The king and pawn against king endgame is a common occurrence in chess, especially in games played by beginners. I think we can safely say that it is even more common than the typical pawnless endgames – a checkmate with a queen, a checkmate with a rook, etc. It is a simple endgame, but it is by no means easy to win.
The first thing to understand about this endgame is that it is a race. The player with the pawn is trying to get it to the other side of the board to promote it to a queen, while the player with the king is trying to stop this from happening. The player with the pawn has a slight advantage because they have an extra piece on the board, but they must be careful not to overextend their pawn and leave their king vulnerable.
Let’s start with the most fundamental rule – how to recognize whether our king can catch the opponent’s pawn before it reaches the last rank to promote? It is called the rule of the square.
To apply the rule of the square, a player draws an imaginary square around the opponent’s pawn. The square has sides that are equal in length to the distance the pawn is from the promotion field. The promotion field is on the opposite side of the board from where the pawn started – the red dot in our example. See the blue crosses on the diagram above – that’s the square to follow in this strategy.
If the player’s king is inside or on the boundary of the square, it is in position to catch the opposing pawn before it promotes. If the king is outside the square, it is too far away to catch the pawn. Ergo, if it is White’s turn to move in our position, the game will finish as a draw because the white king can enter the square and follow the green trail to catch the pawn. However, in the opposite situation (Black to move), the black pawn will successfully promote, as the white king will be always one step behind it.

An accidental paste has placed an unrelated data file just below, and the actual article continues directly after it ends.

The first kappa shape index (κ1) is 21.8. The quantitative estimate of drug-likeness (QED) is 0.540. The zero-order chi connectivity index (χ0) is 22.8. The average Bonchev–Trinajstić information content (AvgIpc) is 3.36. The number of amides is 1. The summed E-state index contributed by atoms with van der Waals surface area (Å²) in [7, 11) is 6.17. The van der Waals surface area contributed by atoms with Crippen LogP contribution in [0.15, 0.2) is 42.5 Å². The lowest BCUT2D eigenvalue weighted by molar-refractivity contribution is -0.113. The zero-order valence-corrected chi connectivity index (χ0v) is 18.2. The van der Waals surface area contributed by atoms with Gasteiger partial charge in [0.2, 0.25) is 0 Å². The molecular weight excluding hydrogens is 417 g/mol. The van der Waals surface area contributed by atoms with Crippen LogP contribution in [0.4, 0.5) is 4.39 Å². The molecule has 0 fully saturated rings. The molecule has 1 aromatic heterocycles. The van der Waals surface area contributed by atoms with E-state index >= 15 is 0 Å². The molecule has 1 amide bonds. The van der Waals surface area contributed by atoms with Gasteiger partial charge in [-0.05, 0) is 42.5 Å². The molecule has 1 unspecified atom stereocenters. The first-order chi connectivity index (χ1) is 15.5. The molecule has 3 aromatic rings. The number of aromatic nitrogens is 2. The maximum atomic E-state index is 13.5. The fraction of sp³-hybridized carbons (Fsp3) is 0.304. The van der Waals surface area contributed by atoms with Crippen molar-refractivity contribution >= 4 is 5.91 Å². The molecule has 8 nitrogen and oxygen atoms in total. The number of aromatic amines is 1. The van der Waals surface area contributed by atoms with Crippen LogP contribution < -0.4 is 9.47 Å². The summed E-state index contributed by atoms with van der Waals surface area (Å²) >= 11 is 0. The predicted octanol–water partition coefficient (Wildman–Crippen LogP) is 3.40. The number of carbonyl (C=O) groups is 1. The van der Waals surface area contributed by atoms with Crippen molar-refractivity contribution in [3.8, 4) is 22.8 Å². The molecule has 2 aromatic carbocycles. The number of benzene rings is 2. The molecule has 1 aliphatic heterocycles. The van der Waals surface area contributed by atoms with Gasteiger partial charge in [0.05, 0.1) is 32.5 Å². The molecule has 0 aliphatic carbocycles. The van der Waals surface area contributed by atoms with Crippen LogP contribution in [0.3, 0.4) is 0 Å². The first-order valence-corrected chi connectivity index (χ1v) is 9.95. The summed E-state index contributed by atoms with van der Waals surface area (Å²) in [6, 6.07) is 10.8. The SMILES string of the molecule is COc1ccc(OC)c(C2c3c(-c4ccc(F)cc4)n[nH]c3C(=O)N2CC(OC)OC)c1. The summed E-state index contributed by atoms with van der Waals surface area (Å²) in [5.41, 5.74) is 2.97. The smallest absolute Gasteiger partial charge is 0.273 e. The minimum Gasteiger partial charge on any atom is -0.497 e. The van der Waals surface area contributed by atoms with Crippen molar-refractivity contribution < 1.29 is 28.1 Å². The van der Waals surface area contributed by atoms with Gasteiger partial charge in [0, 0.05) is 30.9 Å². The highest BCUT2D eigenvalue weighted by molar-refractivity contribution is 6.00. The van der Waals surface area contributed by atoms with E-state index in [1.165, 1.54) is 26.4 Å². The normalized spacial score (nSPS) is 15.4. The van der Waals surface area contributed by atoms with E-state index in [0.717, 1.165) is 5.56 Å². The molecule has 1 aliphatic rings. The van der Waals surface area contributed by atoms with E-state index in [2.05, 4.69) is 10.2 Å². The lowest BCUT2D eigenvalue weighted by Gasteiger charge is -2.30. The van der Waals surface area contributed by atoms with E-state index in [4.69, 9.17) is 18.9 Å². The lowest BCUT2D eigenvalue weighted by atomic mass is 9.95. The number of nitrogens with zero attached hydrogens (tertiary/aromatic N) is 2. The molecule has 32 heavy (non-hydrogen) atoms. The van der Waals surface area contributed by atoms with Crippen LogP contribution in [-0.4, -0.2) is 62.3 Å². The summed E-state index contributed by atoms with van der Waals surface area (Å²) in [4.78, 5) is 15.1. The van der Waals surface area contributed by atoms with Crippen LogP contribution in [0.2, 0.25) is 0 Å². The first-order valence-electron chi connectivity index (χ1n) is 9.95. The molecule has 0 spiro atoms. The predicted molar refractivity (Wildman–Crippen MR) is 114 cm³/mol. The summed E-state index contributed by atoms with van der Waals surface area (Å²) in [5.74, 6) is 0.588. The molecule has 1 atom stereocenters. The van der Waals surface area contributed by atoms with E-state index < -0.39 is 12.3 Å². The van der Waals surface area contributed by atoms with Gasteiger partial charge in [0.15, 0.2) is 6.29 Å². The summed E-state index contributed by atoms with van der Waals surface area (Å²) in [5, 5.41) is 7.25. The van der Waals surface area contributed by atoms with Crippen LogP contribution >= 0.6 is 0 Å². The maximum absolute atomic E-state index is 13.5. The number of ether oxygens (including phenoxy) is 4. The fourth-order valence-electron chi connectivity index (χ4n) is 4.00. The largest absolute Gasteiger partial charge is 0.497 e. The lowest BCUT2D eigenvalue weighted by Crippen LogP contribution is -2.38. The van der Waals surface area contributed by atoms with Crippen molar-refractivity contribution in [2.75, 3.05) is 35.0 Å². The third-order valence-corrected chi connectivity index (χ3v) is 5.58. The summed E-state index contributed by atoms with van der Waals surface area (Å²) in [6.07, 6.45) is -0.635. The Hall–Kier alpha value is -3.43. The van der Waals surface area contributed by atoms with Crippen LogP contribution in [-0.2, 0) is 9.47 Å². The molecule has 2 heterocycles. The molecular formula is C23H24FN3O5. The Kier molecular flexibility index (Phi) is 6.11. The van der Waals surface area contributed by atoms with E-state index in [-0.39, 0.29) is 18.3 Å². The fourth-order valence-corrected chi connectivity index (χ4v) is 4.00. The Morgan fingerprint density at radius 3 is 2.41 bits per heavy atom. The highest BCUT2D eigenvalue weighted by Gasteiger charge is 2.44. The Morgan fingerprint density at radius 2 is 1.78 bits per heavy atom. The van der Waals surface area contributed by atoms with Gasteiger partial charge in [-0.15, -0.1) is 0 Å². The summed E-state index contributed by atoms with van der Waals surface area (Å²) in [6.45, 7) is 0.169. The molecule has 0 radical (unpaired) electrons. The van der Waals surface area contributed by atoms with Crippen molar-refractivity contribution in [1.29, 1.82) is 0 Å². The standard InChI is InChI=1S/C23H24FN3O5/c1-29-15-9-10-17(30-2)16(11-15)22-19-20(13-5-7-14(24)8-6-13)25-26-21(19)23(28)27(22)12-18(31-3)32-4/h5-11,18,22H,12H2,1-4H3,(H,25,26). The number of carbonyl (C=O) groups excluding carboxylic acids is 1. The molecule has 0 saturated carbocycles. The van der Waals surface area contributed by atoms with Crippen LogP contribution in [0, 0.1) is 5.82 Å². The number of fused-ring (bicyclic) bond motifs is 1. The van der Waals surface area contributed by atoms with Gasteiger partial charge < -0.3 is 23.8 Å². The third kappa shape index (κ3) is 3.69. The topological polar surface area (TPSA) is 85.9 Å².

It is important to note that the rule of the square is a guideline and not a strict rule. It assumes that the pawns are the only pieces on the board and that there are no obstacles in the way. In practice, other pieces may be present, and the situation may be more complex. In these cases, the rule of the square may need to be adjusted or supplemented with other tactics.
To explain the previous paragraph, have a look at the most famous endgame study, created and published by Richard Réti in 1921:
Although it might look impossible at the first glance, White to move can enforce a draw. But the white king is too far away from the square, and his own pawn is dangerously close to the black king. How to resolve it? There is only one way – the white king must pursue two goals simultaneously:
- Catch the black pawn.
- Protect the white pawn.
Let’s follow Réti’s train of thought:
1. ♔g7! h4
Or 1. … ♚b6 2. ♔f6! ♚xc6 3. ♔g5 and the black pawn won’t escape.
2. ♔f6!! ♚b6 (Black sees the risk of the white king reaching its pawn, so they must use a tempo to counter it.)
If 2 … h3, then 3. ♔e7 h2 4. c7 ♚b7 5. ♔d7 and both pawns promote, so the game will be drawn.
3. ♔e5! ♚xc6 (If Black doesn’t take the pawn, the white king will get to it and ensure the promotion.)
4. ♔f4 and the white king successfully entered the square to catch the pawn.
In summary, the rule of the square is a useful concept in chess pawn endgames. It helps players determine the maximum distance their king can be from an opposing pawn to be able to catch it before it promotes. By applying this rule, players can make better decisions about how to position their pieces and increase their chances of success in these complex endgames.